Before we jump into this process I’d like to try to give us a context, a kind of lighthouse we can seek out when we get lost in this potentially complicated conversation. I’d like to talk about Mother Earth.

In his book Sacred Economics, Charles Eisenstein talks about the metaphor of Mother Earth. He points out that it is a ubiquitous metaphor that you can find almost anywhere on the planet, across continents, languages, cultures, developed societies, native communities. There are references to Mother Earth everywhere.

Eisenstein places focus on the word „Mother” and it’s implications. The word „Mother” speaks to a child-ish relationship. Whatever a child needs, mother provides. It is a relationship in which giving flows from mother to child. It is a relationship in which receiving may seem obvious … whatever a child needs miraculously appears.  It is also a good description of the relationship between human beings and the planetary ecological system, a not yet matured relationship. Whatever we need we take, with little consideration to the efforts required to produce what we need or to the consequences of producing it. It is indeed a relationship with Mother.

Eisenstein then asks what if what we are witnessing at a planetary scale is a coming of age of humanity? What if humanity is finally stepping out of its rebellious teen phase and maturing into adulthood which brings with it more profound relationships? What if we could focus the almost magical skills & tools that we have acquired in our coming-of-age, and enter a new relationship with the planet? This relationship would be less one-directional and more mutual. The planet would care for us and we would care for the planet. We would no longer be treating her as mother, but more as lover. Lover Earth.

The word for peasant in Romanian is taran (pronounced tsaran) and literally means „man of the earth”. The producers of Cutia Taranului are peasants, people of the earth. They live on (physically) and off (as in „providing”) the land. Their collaboration with the earth yields the food that nourishes you, the members. They are our direct representatives of forming a relationship with earth. They are our partner-lovers to Lover Earth.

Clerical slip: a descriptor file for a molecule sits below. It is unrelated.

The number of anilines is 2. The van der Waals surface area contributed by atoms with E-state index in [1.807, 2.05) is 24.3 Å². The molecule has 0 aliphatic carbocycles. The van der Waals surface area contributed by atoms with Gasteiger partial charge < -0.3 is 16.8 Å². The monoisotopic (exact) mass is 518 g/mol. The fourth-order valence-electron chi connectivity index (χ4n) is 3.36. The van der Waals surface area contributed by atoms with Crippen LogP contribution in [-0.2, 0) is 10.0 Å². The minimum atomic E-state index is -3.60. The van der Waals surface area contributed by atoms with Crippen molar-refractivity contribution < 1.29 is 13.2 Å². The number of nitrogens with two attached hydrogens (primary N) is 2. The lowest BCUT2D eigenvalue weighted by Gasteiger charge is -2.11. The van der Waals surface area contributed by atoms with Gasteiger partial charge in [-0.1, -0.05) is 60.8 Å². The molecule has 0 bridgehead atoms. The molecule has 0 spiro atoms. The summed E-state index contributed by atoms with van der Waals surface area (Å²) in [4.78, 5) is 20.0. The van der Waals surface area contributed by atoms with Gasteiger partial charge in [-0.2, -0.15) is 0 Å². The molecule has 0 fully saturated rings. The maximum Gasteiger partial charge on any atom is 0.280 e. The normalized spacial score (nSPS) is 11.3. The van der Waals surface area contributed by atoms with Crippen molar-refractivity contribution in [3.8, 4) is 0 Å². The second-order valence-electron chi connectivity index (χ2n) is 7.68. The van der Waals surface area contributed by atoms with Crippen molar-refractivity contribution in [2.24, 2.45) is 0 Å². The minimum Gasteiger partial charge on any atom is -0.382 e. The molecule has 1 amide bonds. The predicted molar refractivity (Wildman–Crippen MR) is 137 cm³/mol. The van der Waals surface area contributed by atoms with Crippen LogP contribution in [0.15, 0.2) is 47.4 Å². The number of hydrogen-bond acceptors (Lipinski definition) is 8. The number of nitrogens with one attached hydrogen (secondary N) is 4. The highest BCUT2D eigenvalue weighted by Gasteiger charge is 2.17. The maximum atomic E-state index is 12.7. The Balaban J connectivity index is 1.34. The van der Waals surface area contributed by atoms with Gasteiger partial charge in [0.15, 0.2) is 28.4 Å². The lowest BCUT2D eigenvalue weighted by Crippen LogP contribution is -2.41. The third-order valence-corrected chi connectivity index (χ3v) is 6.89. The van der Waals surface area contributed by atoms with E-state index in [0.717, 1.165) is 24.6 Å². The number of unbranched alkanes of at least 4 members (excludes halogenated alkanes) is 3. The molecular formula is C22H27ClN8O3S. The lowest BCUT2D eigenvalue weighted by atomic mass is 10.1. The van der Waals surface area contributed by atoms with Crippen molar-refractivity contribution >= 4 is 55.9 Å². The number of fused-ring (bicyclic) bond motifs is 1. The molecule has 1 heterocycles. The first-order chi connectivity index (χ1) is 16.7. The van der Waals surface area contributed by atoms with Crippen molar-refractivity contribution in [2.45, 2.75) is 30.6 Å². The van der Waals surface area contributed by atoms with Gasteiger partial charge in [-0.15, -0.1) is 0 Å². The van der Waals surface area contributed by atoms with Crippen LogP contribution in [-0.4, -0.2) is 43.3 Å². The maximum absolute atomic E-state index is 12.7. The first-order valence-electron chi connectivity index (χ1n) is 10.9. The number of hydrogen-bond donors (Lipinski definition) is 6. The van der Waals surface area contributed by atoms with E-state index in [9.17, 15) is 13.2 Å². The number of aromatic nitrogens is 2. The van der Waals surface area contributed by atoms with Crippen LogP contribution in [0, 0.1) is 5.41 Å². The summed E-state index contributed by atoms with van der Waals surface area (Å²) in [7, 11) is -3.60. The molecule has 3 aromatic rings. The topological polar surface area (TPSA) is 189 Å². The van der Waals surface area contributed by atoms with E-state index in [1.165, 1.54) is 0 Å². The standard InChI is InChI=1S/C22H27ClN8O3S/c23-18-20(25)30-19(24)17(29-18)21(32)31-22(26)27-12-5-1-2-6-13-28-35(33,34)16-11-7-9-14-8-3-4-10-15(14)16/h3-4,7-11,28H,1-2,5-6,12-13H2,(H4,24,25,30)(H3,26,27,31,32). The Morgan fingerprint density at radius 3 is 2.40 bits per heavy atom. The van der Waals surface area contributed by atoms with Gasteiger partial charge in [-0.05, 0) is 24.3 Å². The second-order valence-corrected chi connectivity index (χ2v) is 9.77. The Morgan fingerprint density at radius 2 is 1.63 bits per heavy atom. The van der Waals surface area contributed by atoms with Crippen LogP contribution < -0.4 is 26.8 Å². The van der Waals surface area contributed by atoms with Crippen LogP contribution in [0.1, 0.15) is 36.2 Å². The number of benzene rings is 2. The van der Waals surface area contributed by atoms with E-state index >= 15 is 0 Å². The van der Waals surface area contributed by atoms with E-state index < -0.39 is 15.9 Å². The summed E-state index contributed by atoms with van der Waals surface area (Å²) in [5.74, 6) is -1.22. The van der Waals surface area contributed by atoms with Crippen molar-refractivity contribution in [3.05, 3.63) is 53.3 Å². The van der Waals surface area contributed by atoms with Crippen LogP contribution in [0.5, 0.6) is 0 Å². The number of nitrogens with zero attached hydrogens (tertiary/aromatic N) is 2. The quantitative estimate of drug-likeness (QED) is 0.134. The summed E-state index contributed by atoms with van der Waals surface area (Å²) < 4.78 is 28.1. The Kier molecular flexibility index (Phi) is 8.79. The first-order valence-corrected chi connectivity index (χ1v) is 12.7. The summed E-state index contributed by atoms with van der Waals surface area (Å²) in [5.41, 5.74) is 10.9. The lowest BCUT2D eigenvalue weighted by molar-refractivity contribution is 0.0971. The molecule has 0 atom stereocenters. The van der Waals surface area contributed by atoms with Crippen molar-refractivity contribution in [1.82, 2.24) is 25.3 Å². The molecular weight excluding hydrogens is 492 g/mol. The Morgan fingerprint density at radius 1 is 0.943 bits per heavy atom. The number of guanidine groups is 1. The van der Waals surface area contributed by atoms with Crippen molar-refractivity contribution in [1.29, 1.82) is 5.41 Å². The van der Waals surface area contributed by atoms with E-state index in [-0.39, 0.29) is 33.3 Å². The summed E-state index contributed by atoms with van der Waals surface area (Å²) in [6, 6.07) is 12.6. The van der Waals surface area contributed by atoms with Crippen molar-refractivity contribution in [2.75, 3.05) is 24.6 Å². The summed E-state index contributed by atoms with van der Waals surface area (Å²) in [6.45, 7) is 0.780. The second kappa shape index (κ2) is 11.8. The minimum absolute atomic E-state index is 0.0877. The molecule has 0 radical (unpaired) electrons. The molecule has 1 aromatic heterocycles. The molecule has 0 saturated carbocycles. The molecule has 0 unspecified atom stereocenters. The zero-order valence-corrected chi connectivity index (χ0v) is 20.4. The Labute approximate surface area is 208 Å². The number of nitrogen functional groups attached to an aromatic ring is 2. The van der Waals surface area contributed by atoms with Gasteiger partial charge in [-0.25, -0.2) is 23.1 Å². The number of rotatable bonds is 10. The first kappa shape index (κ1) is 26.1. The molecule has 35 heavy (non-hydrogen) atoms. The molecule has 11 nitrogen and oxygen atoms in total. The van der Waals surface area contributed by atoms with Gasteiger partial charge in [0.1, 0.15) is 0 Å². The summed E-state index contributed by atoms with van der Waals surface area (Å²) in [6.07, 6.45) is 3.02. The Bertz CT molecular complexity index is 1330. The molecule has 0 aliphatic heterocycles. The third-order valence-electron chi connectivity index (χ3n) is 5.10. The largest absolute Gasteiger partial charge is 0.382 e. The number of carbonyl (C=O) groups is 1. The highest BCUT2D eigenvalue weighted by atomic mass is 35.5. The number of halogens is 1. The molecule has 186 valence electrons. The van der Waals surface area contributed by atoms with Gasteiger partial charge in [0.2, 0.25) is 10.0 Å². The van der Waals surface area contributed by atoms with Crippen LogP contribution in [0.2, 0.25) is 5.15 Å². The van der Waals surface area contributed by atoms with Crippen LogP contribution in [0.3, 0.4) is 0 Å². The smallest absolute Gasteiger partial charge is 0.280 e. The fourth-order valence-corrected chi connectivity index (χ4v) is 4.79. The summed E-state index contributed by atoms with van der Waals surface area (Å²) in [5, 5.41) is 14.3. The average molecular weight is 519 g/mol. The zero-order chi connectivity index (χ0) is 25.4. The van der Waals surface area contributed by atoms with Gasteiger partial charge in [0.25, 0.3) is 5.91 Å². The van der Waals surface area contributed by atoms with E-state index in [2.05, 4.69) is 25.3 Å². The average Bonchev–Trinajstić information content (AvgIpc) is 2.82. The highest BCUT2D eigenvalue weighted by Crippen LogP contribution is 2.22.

It is in this context that I invite you, our members, to reflect about your part in Cutia Taranului and how your participation effects your producers. You have a direct relationship with their well-being. Their well-being directly effects their ability to relate with and be lovers to Lover Earth. What role does money play in that relationship?

  • What makes a price good?
  • How can you tell that the price of your box is right?
  • Is the price you are currently paying a good one?

Please, if you care to, leave your thoughts in the comments below.

About the Waiting List

When we started Cutia Taranului (~5 years ago) it was a simple website with one producer. We did not know if it would work, if people would respond to a vague invitation such as „fresh vegetables for a family of 3-4 people”. People did and the first box filled up very quickly. Within a couple of days the box was full and there were still many people interested.

The project was just getting started and we did not have any information tools (we were managing a list of members in a manual spreadsheet). We did not want to take on additional administrative responsibility of managing a waiting list. We responded to people by suggesting they stay in touch by looking at the website and at the Facebook page where we would announce if and when places became available.